Secretary Jewell and NPS Director Jarvis join SCA for MLK Day Event


Anacostia Park service event draws over 400 volunteers

(WASHINGTON, D.C.) January 19, 2015 — US Interior Secretary Sally Jewell and National Park Service Director Jonathan B. Jarvis joined more than 400 Student Conservation Association volunteers at Anacostia Park in Washington, DC on Monday, Jan. 19, to commemorate Martin Luther King, Jr. Day.

In partnership with AmeriCorps, participants – including students from all levels throughout the District – removed thousands of destructive invasive plants and over half a ton of debris from some the region’s most important parklands.

“There can be no more meaningful tribute to Doctor King – a man who devoted his life to building community and serving others – than joining together in service,” says SCA’s Matyas. “Our actions at Anacostia have protected this vital local resource and ring in harmony with Doctor King’s legacy.”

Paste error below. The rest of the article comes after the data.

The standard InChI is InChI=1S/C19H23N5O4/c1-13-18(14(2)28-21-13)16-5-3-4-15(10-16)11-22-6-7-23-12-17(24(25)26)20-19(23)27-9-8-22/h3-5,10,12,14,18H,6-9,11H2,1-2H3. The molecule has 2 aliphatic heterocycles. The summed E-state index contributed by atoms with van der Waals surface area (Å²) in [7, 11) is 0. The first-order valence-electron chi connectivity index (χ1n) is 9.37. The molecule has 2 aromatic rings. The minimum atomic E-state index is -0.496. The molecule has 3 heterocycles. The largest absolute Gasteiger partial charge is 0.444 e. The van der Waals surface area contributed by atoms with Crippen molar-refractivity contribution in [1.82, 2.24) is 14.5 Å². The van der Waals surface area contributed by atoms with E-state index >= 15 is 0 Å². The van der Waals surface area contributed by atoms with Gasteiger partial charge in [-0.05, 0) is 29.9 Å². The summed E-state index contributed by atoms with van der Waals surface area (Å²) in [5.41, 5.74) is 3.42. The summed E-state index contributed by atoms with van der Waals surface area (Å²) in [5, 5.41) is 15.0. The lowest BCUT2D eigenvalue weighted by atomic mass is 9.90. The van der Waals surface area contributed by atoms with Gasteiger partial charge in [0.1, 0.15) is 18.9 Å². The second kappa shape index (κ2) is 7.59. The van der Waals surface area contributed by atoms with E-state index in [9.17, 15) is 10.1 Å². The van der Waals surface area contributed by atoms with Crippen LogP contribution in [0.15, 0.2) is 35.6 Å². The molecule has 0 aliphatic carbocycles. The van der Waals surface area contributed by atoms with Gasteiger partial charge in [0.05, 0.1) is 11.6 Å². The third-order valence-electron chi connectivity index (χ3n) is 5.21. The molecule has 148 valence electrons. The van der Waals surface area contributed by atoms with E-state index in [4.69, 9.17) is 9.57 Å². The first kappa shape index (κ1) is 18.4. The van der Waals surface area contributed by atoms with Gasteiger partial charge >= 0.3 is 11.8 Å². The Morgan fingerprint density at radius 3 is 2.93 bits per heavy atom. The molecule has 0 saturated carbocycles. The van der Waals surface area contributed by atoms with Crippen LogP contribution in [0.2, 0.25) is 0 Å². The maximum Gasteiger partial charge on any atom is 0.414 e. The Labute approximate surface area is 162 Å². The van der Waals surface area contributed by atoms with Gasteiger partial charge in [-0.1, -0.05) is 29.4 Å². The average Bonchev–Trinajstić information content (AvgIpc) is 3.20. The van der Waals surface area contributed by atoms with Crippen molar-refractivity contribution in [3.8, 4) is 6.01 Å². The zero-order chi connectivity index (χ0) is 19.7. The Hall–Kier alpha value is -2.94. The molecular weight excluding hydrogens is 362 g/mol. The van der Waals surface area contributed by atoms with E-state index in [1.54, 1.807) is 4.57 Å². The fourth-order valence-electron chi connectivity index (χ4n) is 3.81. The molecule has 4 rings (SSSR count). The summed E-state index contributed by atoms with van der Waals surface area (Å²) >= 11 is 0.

In addition to Director Jarvis, US General Services Administration Administrator Dan Tangherlini and several members of his staff joined the SCA volunteers, as did employees from USAID, USDA Foreign Agriculture Service Junior Professionals, AmeriCorps members, and individuals from Capital Partners for Education, Catholic and Trinity Washington Universities, as well as various DC public and private school groups, local businesses, and non-profit partners.

Located near Martin Luther King, Jr. Avenue in Southeast DC, Anacostia Park encompasses over 1,200 acres and acts as an urban flood plain, wildlife habitat, and a popular community recreation spot. 

About the National Park Service

More than 20,000 National Park Service employees care for America’s 405 national parks and work with communities across the nation to help preserve local history and create close-to-home recreational opportunities. Visit us at, on, Twitter, and YouTube

The National Park Service is working to make Anacostia Park a signature urban park that improves people’s lives and protects the quality and resiliency of the Anacostia River ecosystem. The park provides inspirational natural spaces easily accessible to area residents and visitors and offers a wide range of recreational and educational opportunities. To learn more about Anacostia Park visit

Student Conservation Association